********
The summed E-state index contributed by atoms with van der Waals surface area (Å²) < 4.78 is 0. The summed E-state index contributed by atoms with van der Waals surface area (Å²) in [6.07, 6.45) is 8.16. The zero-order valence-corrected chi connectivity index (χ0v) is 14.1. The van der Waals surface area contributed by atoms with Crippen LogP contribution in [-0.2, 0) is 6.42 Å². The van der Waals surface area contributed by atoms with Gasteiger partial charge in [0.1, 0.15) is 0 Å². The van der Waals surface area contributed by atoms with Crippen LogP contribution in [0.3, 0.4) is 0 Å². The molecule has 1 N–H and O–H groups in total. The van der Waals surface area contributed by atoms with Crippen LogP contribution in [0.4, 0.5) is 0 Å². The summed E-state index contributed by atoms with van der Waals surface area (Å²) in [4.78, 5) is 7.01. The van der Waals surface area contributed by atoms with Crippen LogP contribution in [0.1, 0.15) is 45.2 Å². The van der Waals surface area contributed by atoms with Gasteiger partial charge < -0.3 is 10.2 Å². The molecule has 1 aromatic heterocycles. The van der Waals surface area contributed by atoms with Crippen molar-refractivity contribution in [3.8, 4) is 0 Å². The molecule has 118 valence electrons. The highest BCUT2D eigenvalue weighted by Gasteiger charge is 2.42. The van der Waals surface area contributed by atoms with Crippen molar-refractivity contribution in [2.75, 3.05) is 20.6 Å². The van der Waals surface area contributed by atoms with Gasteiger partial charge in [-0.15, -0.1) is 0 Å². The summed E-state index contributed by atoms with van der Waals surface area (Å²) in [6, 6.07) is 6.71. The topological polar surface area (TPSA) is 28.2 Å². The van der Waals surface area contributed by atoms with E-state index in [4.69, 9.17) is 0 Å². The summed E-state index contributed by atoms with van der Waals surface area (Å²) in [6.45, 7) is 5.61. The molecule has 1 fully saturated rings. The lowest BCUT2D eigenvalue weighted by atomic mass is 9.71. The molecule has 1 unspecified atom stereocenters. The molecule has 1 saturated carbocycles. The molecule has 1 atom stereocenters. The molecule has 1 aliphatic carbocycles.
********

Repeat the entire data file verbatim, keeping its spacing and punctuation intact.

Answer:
The summed E-state index contributed by atoms with van der Waals surface area (Å²) < 4.78 is 0. The summed E-state index contributed by atoms with van der Waals surface area (Å²) in [6.07, 6.45) is 8.16. The zero-order valence-corrected chi connectivity index (χ0v) is 14.1. The van der Waals surface area contributed by atoms with Crippen LogP contribution in [-0.2, 0) is 6.42 Å². The van der Waals surface area contributed by atoms with Gasteiger partial charge in [0.1, 0.15) is 0 Å². The van der Waals surface area contributed by atoms with Crippen LogP contribution in [0.3, 0.4) is 0 Å². The molecule has 1 N–H and O–H groups in total. The van der Waals surface area contributed by atoms with Crippen LogP contribution in [0.4, 0.5) is 0 Å². The summed E-state index contributed by atoms with van der Waals surface area (Å²) in [4.78, 5) is 7.01. The van der Waals surface area contributed by atoms with Crippen LogP contribution in [0.1, 0.15) is 45.2 Å². The van der Waals surface area contributed by atoms with Gasteiger partial charge < -0.3 is 10.2 Å². The molecule has 1 aromatic heterocycles. The van der Waals surface area contributed by atoms with Crippen molar-refractivity contribution in [3.8, 4) is 0 Å². The molecule has 118 valence electrons. The highest BCUT2D eigenvalue weighted by Gasteiger charge is 2.42. The van der Waals surface area contributed by atoms with Crippen molar-refractivity contribution in [2.75, 3.05) is 20.6 Å². The van der Waals surface area contributed by atoms with Gasteiger partial charge in [-0.15, -0.1) is 0 Å². The summed E-state index contributed by atoms with van der Waals surface area (Å²) in [6, 6.07) is 6.71. The topological polar surface area (TPSA) is 28.2 Å². The van der Waals surface area contributed by atoms with E-state index in [4.69, 9.17) is 0 Å². The summed E-state index contributed by atoms with van der Waals surface area (Å²) in [6.45, 7) is 5.61. The molecule has 1 fully saturated rings. The lowest BCUT2D eigenvalue weighted by atomic mass is 9.71. The molecule has 1 unspecified atom stereocenters. The molecule has 1 saturated carbocycles. The molecule has 1 atom stereocenters. The molecule has 1 aliphatic carbocycles.